We definitely saw it all today. 

As we looked back over the square toward the hostel we stayed at the night before, we wondered what the day would bring. 

   Little did we know we would be scared to death on a couple of the roads. We knew there would be some busy roads, but we weren’t prepared for what we encountered. Some of the roads were so narrow that we hardly had room to walk.  

 It kept us alert and made us greatful for the cobble stone roads we were complaining about only 10 minutes before.     But, as the title notes, there was a lot more to our journey then scary narrow roads, we walked over a river  

 and along forest roads where we met Oswald who is from Austria.  

 We walked together for a couple miles, sharing stories and telling each other about our lives. We also ran into Josie.  The four of us are staying at Pedra Ferada’s Albergue tonight. I’m looking forward to spending more time with them. 

That being said, the highlight of my day was visiting the Megalithic Mounds that are in a forested area next to one of the highways we walked on.  

The Anthropologist in both Rachel and I came out. We knew this because we both felt it was worth backtracking to see. 

Tomorrow we head to Quintiaes. 26 miles down with only 124 to go.

The Road to Villa do Conde

We caught the sunrise as we crossed the bridge that took us out of town.  

 

We passed the old fort and made our way to the beach 

 The weather was perfect, even during the hottest part of the day, the ocean breeze kept us cool.  

 We saw an old church on the bluffs. 

 I learned to say good morning (bom dia) and we ran into a number of very nice people who wished well (Bom Caminho). One gentleman I passed, insisted that I take the ad he was carrying. It’s tradition for individuals to help pilgrims by providing them with items that will help sustain them on their journey. I’m not quite sure how the furniture ad will assist me, but I didn’t feel right turning it down. Another gentleman invited us into his automotive repair shop to refill our bottles with some cold water. We also met a few other pilgrims. Josie was carrying her grandchildren with her. Their pictures were attached to the back of her backpack. She said they helped make her load lighter. Then there was Beatrice. We met her when we stopped for lunch and ended up with ice cream. While she wasn’t walking the Camino, she had done it in the past a few times and plans on doing it again. She was a joy to talk to and we are now carrying a message from her to the owner of the Albuergue we’ll be staying at tomorrow night. Our first Albuergue! A popular one in Pedra Furada. Tonight it’s dinner in the square behind the hostel.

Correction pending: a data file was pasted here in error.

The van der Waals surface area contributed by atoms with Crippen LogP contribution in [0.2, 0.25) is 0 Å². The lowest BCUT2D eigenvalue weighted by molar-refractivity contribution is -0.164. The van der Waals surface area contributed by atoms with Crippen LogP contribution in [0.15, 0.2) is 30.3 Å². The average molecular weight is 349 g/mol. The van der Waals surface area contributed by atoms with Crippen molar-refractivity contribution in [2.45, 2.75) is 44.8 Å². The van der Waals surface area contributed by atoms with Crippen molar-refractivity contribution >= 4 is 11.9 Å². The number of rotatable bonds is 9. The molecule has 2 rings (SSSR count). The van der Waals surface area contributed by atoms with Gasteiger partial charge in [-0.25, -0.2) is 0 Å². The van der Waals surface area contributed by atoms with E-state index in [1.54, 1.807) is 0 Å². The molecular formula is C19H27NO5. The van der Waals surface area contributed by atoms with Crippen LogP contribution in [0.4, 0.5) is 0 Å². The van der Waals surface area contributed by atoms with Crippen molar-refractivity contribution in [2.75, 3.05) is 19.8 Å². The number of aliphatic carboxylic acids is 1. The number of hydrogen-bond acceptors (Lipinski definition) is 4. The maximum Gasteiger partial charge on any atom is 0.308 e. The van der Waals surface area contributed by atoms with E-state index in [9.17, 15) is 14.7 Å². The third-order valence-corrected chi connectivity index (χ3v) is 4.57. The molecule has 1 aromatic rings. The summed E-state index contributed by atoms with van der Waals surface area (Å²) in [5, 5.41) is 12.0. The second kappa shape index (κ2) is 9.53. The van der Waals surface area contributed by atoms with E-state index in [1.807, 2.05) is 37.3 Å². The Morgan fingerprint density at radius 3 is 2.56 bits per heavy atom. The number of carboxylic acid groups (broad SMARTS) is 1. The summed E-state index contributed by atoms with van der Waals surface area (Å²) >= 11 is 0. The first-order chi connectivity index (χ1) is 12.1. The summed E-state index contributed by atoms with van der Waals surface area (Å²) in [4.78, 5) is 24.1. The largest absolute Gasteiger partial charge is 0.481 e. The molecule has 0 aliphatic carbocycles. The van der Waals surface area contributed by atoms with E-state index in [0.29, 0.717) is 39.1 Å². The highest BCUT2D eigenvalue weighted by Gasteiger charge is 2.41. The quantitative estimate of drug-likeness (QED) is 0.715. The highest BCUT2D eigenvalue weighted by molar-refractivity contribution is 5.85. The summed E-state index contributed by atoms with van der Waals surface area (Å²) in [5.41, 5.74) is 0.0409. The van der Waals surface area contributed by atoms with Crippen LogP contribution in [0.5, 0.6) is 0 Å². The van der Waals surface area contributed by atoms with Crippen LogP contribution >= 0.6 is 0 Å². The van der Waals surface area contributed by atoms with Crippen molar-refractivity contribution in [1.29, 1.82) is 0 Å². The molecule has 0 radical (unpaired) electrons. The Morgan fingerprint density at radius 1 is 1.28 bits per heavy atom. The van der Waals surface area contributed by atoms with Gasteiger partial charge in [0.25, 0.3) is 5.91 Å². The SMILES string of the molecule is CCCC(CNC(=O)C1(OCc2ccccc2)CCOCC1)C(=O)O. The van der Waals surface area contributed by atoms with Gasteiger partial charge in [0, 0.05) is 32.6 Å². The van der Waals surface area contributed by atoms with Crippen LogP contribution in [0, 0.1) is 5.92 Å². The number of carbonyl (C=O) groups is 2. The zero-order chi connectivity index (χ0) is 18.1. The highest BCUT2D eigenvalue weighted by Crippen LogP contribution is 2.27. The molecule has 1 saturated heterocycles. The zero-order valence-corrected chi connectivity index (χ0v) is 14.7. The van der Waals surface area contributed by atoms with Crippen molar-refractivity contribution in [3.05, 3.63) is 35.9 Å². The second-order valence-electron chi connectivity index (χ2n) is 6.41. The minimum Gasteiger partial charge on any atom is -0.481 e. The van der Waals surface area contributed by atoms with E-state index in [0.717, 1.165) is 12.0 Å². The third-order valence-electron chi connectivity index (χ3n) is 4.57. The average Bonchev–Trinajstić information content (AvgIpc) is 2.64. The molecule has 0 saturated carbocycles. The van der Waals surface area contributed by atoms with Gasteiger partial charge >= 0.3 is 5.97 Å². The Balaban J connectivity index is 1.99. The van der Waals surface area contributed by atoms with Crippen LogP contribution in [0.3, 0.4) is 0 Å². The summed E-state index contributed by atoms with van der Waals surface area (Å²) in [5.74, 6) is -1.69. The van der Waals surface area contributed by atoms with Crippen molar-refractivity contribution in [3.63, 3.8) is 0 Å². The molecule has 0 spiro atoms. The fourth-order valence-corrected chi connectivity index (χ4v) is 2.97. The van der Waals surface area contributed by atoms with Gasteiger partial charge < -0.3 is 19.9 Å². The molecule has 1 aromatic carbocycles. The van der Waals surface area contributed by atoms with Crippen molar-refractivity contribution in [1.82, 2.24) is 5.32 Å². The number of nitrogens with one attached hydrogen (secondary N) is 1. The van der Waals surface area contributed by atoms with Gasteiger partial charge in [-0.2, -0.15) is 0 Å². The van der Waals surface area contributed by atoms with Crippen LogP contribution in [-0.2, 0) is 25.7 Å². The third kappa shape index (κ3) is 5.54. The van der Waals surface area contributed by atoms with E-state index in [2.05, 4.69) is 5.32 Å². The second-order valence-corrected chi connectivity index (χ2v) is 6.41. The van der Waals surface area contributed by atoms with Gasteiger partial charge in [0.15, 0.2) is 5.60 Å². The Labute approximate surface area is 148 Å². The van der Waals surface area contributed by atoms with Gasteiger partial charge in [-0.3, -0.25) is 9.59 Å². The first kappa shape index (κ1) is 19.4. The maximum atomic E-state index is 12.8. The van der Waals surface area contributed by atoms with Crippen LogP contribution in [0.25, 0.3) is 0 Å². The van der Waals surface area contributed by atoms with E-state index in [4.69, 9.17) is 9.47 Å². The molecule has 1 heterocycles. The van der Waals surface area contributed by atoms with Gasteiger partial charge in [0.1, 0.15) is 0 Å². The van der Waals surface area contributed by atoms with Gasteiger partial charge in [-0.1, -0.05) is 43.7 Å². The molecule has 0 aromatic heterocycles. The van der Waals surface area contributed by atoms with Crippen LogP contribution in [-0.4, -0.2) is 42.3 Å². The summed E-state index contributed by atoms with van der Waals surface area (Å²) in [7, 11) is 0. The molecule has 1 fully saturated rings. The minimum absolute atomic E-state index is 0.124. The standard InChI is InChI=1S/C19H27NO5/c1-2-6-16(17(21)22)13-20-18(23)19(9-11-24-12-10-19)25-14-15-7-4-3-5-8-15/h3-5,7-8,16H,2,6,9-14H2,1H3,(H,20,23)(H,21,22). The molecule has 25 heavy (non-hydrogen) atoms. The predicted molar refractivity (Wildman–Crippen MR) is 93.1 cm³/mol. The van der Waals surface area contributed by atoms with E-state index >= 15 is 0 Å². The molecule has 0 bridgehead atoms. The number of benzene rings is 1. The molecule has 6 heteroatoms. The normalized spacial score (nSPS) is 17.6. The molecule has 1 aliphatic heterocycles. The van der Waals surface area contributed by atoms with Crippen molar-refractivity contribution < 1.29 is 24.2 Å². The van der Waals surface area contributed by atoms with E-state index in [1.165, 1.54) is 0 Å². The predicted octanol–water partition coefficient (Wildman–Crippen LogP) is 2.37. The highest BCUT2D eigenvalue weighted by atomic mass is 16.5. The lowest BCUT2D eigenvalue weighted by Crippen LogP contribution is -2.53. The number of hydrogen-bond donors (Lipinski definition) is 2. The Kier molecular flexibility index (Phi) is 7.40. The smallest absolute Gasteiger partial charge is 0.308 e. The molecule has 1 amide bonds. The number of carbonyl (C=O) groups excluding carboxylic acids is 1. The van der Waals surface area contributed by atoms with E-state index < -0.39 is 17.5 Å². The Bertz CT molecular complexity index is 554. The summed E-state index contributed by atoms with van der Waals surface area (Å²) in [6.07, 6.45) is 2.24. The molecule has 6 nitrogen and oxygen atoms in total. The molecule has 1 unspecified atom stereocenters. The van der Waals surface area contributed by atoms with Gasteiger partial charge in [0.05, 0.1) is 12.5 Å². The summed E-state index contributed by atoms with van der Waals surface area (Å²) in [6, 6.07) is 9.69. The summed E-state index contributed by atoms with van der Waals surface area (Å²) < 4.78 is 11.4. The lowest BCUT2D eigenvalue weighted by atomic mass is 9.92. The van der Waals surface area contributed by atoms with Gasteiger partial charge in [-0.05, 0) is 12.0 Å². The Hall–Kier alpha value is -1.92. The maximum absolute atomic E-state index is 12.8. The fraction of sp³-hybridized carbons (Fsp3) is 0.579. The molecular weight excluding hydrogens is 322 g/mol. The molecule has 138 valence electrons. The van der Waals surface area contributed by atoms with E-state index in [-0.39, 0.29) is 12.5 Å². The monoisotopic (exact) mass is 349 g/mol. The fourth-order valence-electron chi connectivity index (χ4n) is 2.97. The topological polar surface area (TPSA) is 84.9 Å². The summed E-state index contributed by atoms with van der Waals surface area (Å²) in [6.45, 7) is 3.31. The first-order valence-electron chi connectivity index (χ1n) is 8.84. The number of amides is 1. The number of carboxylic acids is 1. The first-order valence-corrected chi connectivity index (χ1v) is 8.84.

All-in-all, it was a great first day! 13 miles down and 137 to go.

Feet on the ground

As you can imagine, after 20 plus hours of non-stop airports and airplanes, we were thrilled to see Porto. The view from the air was amazing. I was not expecting the amount of open space I saw. Farms and green lands interspersed with city.  

   
Approaching Porto

 Descending into Porto

We decided to spend the night about 15 km outside of Porto, in a city called Matasinhos, in order to avoid walking out of the city during the morning rush hour.  After checking into the hotel, we decided to explore a bit.  This is what we saw.

 This street is reserved for walking and the metro

   
   
We are less then a block away from the bridge that will lead us out of town and to the alternate beach route that will take us past a prehistoric archeological site. We’re not sure what to expect, but the Archeologist in me (that was my undergraduate major) is looking forward to it.

Head in the clouds

It’s 6am Cali time as I write this. We’re scheduled to land in Porto in about an hour and 20 min. which means I’ve been up for 22 hours and traveling for 18. While I love being up in the clouds, I think I’m ready to land.   

Blog at WordPress.com.

Up ↑